We put sheep in the stanchion and oh how we paid for it.  In the stanchion you have bucking, frightened sheep that you have to hold down in addition to the stanchion.  Sit a sheep down, though, and you have a calmer animal that is UNABLE to freak out enough to cause trouble and you have an opportunity for the animal to know that you aren’t a predator or a jerk so they will be easier on successive maintenance days.

For some crazy mixed up reason we thought since the stanchion works awesome for goats it would just be dandy mcdandy for sheep.  Even though I can’t recall anyone local using a stanchion for their sheep and none of the sheep books mention stanchions for basic maintenance like hoof trimming.  Yeah, when your references don’t say to do a thing you think is more “logical” and provide an alternative that is easy and fast, they know of what they speak!

We were quite foolish to think changing it up would be easier or better.

Anyway, of the goats and sheep trimmed, the goats were easy, the sheep were hard until we sat the last one down and then it was easy (last one was little bramble-filled Shaft, his hooves were in nice shape and there wasn’t much bramble left to clear, but his fleece has a few burrs in the top layer, not near the skin, that will make spring skirting an adventure).

One sheep got cut (our gray with one udder because a shearer took out the other nipple), and she also has some kind of hoof issue on her front left hoof.  It is neither red nor stinky, the twin signs of rot, but there’s a lot of random hoof badness that isn’t hoof rot, so we’ll have to include her in the roundup of the three sheep remaining and get a better look at it.  It may just be a lot of impacted material from delaying a trim so long.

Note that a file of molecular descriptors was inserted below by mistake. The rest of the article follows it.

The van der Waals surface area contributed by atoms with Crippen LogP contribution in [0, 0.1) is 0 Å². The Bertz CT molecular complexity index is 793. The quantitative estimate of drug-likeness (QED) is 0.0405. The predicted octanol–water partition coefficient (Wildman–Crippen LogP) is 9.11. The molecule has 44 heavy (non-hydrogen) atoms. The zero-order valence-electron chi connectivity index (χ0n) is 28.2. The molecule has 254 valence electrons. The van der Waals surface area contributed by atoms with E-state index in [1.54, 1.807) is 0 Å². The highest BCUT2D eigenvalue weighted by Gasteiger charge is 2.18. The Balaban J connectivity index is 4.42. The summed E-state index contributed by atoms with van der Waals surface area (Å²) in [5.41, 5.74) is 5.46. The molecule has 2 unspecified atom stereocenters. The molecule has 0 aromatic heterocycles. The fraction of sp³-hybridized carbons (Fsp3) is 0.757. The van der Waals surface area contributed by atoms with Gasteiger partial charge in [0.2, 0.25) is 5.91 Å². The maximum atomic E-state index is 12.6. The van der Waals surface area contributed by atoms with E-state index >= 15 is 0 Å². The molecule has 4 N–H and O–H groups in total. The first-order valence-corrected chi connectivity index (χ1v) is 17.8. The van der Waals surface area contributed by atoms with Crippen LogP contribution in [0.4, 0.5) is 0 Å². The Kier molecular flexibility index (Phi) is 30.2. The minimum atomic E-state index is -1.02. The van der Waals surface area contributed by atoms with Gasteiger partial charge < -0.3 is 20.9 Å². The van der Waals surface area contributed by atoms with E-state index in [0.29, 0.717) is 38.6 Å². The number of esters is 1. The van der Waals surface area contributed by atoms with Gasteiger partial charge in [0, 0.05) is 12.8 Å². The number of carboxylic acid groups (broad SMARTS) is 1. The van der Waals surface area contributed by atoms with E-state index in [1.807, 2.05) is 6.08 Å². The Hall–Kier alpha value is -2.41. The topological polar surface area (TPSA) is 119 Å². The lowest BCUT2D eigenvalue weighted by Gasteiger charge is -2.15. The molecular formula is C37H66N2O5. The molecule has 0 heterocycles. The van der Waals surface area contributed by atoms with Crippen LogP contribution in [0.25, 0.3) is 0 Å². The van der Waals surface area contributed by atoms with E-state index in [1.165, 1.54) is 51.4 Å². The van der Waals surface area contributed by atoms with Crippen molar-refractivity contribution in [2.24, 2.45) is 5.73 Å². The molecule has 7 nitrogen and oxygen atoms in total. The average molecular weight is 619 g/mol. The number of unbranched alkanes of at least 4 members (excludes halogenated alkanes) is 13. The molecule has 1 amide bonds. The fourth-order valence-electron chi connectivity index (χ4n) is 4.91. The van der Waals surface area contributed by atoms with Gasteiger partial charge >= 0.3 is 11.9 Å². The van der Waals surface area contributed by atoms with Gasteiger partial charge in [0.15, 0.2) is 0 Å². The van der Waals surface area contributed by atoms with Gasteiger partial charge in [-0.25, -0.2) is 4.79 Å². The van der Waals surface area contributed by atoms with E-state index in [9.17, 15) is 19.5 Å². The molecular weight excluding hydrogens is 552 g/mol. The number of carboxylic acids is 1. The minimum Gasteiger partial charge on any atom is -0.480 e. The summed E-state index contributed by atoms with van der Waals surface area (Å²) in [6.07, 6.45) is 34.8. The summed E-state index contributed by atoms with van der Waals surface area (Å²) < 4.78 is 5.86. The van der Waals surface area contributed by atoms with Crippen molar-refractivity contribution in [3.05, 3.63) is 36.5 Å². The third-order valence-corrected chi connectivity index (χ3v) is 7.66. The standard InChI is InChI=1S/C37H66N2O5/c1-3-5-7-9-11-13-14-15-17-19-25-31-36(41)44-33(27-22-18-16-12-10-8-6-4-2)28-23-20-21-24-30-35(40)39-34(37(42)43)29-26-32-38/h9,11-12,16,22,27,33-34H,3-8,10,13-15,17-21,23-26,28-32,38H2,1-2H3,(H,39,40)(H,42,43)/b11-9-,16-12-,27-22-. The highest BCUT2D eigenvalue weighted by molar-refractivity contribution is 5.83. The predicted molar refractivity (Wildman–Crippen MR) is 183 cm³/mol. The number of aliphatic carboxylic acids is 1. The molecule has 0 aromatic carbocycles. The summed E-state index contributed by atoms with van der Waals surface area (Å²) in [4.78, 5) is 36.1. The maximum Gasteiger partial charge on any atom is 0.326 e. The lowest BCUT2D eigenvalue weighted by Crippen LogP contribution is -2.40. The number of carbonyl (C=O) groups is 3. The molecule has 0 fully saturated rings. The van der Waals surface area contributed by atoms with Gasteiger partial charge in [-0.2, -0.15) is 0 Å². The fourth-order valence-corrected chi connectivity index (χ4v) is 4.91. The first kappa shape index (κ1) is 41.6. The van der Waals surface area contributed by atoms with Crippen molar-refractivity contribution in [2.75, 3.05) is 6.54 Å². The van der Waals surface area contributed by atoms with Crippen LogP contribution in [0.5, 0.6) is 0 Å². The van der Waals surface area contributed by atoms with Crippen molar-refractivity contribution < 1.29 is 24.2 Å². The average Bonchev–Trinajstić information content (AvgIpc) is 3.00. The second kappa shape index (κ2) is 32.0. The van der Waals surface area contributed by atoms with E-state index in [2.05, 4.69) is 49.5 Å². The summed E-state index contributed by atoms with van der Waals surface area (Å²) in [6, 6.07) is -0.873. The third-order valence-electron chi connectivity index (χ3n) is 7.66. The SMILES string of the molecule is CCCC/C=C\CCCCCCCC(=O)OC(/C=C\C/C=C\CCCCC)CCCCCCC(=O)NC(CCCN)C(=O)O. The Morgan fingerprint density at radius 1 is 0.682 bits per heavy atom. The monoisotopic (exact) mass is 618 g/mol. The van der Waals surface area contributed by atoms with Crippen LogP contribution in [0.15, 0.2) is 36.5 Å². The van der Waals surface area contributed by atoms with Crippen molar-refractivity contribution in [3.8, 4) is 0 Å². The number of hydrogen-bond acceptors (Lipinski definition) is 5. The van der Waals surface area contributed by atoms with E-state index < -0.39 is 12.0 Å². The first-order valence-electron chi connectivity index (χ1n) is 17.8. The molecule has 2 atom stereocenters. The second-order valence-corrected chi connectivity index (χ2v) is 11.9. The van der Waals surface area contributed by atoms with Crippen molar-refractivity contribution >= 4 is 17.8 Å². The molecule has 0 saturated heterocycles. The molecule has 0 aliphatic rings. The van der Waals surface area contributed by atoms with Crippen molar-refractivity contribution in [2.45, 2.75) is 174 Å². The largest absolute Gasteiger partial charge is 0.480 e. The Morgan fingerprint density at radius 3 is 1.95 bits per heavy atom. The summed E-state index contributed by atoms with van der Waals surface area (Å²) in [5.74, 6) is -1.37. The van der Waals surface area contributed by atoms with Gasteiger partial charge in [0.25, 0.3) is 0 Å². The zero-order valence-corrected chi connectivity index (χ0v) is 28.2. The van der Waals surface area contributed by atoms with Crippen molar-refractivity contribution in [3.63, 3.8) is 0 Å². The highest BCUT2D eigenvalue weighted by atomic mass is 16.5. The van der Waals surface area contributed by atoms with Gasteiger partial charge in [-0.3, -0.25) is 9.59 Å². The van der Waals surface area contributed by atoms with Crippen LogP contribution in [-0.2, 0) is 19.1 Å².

So we’re not done yet and we may be stuck waiting until next Saturday to finish the job, but we will definitely try to carve some time out ASAP and then we basically have to be very treat-happy for several weeks straight to get everyone used to us, since, you know, we (possibly) knocked up the ewes already and then proceeded to spaz them out.  We really planned this one out with thought and care, you betcha.

We found the hoof trimming shears…at the feed store.

Yeah, we searched everywhere and as it turned out, they can’t be found anywhere in the house, barn or garage.  So I picked up a new pair and we will do the deed for all the animals on Saturday.

Having the goats and sheep contained together is pretty nice.  They are not as a group racing through the hay right now, but in fact are still working on their original bale, so I’m hoping we are good to go for the time we need to give hay.

And that is a thing we’ll have to figure out. We have a ton (literal ton) right now, we’ll see how it goes.  We’re getting in more fencing so we can expand their range.  Right now we’re not going to obsess about the best grazing strategy, we just want to get onto a maintenance schedule and hopefully make it to a lambing season with a half dozen or dozen lambs (the latter would be a banner crop of pure tripletness).

Unfortunately, because of our own illnesses and the whole fencing fiasco, we have to trim this weekend when the ewes might be a little bit pregnant, which is not the best time to do it (right before, but not once they conceive).  OH WELL.  Chalk it up to a learning experience.

Hopefully it goes ok, we get all the animals caught up on trims and the ewes conceive and carry to term with no hassles.  They’ll be on deep litter as we head into winter, so that will help reduce stress around first time pasture lambing.